Josh Eppard likes the Mets. Scratch that, Josh Eppard loves the Mets. In fact, when I ask the Coheed and Cambria drummer about the team’s chances of making the playoffs this season, he takes more time to answer than he has for any other question during our interview. The bullpen, the strength of their schedule, the weakness of their division — there’s a level of passion there that you see only in a select few sports fans. Yet it’s the level that he uses to talk about everything — baseball or otherwise.

“You can’t get me to shut the fuck up,” he jokes midway through our conversation. And he’s right. However, when you’re talking about a band like Coheed and Cambria, you need that level of depth.

The prog rock band from New York has been one of the genre’s most popular acts since releasing The Second Stage Turbine Blade in 2002. It’s dense music — almost every record plays out like a rock opera — built on the mythology of The Amory Wars, a comic book series written by the band’s frontman, Claudio Sanchez.

Set over three volumes in the fictional Heaven’s Fence — a collection of 78 planets held in place by interconnecting beams of energy, known as the Keywork — The Amory Wars is as complicated as it sounds. The band’s most recent album, Vaxis – Act I: The Unheavenly Creatures, continues the story in an even bigger and bolder fashion than on any of their previous records. Clocking in at nearly 80 minutes, it has everything from synth rock (“Toys”) to acoustic balladry (“Lucky Stars”) nestled alongside the band’s typical guitar pyrotechnics and pop-punk singles. There’s even a monologue to kick things off.

“Fifteen years ago if you were to say that we were going to start the record with a monologue, I would have thrown a fit,” says Eppard in a joking-but-not-really kind of manner. “But now I really like having an album with that much going on. In fact, I was the one that was fighting for some of the songs that we were on the fence about. It’s funny, once you put it out there and everyone reacts to them, then you say to yourself, ‘Of course these had to have been on here. What were we thinking?’”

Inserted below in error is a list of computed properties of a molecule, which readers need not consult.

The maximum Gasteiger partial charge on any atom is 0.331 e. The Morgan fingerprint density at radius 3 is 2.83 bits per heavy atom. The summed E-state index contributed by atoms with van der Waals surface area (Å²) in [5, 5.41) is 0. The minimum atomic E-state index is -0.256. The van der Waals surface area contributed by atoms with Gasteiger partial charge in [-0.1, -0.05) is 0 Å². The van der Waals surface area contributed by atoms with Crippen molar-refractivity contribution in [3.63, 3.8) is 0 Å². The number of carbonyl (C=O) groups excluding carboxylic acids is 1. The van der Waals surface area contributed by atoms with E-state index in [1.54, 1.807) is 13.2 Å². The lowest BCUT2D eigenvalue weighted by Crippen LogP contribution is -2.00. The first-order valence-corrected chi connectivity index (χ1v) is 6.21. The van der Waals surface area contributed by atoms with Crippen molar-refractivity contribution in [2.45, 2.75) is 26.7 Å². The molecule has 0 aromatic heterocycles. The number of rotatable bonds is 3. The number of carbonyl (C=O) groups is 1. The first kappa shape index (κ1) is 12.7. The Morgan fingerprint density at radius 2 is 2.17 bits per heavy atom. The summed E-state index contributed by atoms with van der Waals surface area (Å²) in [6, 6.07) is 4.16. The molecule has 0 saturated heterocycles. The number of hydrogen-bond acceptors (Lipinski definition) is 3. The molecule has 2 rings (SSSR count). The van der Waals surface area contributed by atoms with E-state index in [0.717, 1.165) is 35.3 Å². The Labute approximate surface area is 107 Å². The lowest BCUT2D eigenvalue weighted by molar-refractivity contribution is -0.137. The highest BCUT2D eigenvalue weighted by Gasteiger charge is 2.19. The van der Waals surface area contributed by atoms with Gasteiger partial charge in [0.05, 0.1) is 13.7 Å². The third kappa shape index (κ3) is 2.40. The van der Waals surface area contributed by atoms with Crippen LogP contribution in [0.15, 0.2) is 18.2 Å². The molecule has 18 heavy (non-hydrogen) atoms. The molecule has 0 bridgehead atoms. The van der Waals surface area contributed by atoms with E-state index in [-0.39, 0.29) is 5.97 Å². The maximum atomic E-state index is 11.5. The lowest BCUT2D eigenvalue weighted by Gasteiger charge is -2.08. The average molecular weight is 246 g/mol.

“I just think it’s just great to be working on this sort of record again. In 2015 we put out this record called A Color Before the Sun, with no backstory. While that was all well and good, I just thought for this record ‘let’s go back to being Coheed and Cambria.’”

According to Eppard, though, most of the creative control in the group lies in Sanchez’s hands. “It’s so different. Back in the day I could walk into a Coheed and Cambria record and work without Claudio. Now, nobody makes a move without Claudio there.”

Eppard says that he really noticed the change when he returned to the group after leaving (i.e. being fired) in 2006 due to personal issues he was battling at the time.

“Beyond just the cliché things that people talk about there’s just a lot of stuff you have to get used to. Most of it’s administrative and business stuff. I mean, when you’re on these big tours you’re talking millions of dollars and you’re just kids getting used to that,” he tells me.

“I almost really fucked it up,” he says before pausing. “I fucked it up, but I got a second chance.” And it’s a chance he’s incredibly thankful for despite what might be perceived as creative restrictions from the band’s leader.

“As he [Sanchez] centered in as his role as a leader, it kind of took us some time — and not in a bad way — to get in line and say ‘we’re gonna follow you this way.’”

“I just believe in him,” Eppard continues. “I played sports bars and basements because I believed in him. I keep playing with this group because I just really believe in his vision and what he’s doing.”

That belief and passion for the band also carries over to touring, which starts again for the band this month. “This is pretty much the beginning,” says Eppard. “After this, I hop in my car to go do some radio stuff and then I’m off to rehearsals for about a week.”

He seems particularly pleased about the prospect of rehearsals. “It’s crazy! When we’re doing full-scale rehearsals, we practice at this compound that’s for artists only. We get to see how the big boys do it. There’s a hotel on site and a plaza for the artists and you see bands like Flaming Lips or Miley Cyrus just wandering around.” He says that he still gets starstruck by some of the bands he sees there. “Radiohead was literally on the stage next door and it’s like ‘Oh, my god, holy shit.’”

Plenty of people will have the same reaction when they see the Coheed and Cambria playing alongside Mastodon on the Unheavenly Skye Tour this summer. Though the former will be playing Crack the Skye from front to back every evening, Coheed plans on playing a much more varied setlist. Even with rehearsals around the corner, the group has yet to come to a consensus on what to play.

“I’ve never in my life with Coheed and Cambria seen the setlist go unchanged from the preliminary rehearsals to the stage,” says Eppard. “It’s hard when you have this deep of a catalog. We’ll go through an entire evening and we’ll still have fans come up to us and say, ‘You didn’t play something from this record,’ and we’ll look back and say ‘Oh, shit. I guess we didn’t.”

That’s just the level of fandom that the band inspires (what other group do you know of that requires outside reading?). Most of the fans are as passionate about Coheed as Eppard is about the Mets. Unlike Mets fans though, they won’t have to worry about leaving the arena feeling disappointed.

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